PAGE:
Even though the World Health Organisation downplayed the risk of the coronavirus entering the food chain, Two cities in China have found traces of the new coronavirus in cargoes of imported frozen food.
The local Chinese authorities said the sample taken from the surface of frozen chicken wings imported from Brazil to the city of Shenzhen, and another sample from the outer packaging of frozen Ecuadorian shrimp sold in the northwestern city of Xian have tested positive for the virus.
Shenzhen authorities identified the contaminated chicken is imported from Brazil’s third-largest poultry and pork exporter, Aurora.
This discovery of the virus in the food chain raises fresh concerns that the coronavirus can spread on surfaces and enter through the food chain. It is proven that viruses can survive up to two years at a temperature below 20 degrees Celsius. Still, scientists say that there is no reliable evidence so far the coronavirus can spread the frozen food.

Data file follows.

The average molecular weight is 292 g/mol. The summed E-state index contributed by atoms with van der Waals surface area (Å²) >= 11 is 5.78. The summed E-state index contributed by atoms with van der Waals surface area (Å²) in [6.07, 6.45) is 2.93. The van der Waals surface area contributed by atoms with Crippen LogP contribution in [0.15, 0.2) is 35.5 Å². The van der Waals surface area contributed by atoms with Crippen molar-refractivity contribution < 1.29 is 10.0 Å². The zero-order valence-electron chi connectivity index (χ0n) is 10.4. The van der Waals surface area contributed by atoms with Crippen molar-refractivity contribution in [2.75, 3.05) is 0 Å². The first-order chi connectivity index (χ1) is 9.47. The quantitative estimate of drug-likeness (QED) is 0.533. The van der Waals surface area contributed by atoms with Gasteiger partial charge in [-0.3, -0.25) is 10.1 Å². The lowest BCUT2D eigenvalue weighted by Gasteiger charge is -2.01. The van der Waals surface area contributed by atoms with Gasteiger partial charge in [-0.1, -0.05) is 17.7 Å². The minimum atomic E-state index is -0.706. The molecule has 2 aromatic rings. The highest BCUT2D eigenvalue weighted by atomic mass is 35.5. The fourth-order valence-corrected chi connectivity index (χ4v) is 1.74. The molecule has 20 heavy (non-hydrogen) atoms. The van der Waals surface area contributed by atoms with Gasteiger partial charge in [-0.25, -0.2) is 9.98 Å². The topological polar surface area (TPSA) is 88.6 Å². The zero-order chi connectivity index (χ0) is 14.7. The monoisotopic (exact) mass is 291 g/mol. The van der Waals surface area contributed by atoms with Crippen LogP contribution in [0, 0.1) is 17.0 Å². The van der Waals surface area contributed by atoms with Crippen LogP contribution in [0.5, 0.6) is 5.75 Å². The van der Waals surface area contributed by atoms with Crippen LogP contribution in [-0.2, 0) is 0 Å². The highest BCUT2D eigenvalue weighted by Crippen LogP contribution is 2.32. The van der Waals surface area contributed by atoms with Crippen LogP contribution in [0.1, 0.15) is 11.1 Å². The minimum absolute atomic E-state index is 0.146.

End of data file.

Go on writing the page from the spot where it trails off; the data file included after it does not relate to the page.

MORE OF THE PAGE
The World Health Organization’s head of emergencies programme Mike Ryan said in a briefing, “People should not fear food, food packaging or delivery of food.”
The US Agriculture Department and Food and Drug Administration Department jointly said, “there is no evidence that people can contract COVID-19 from food or from food packaging.”
Chinese authorities haven’t notified Brazil’s Aurora formally of the alleged contamination. Aurora assures that it takes all the precautionary measures to prevent the spread of the virus through food.
The health authorities of Shenzhen traced and tested everyone who might have made contact with the contaminated food products. And all the test results were negative. A china-based official at a Brazilian meat exporter said, “It is hard to say at which stage the frozen chicken got infected.”
In addition to the careful screening of all meat and seafood containers coming into major ports, China has suspended meat imports from Brazil since June.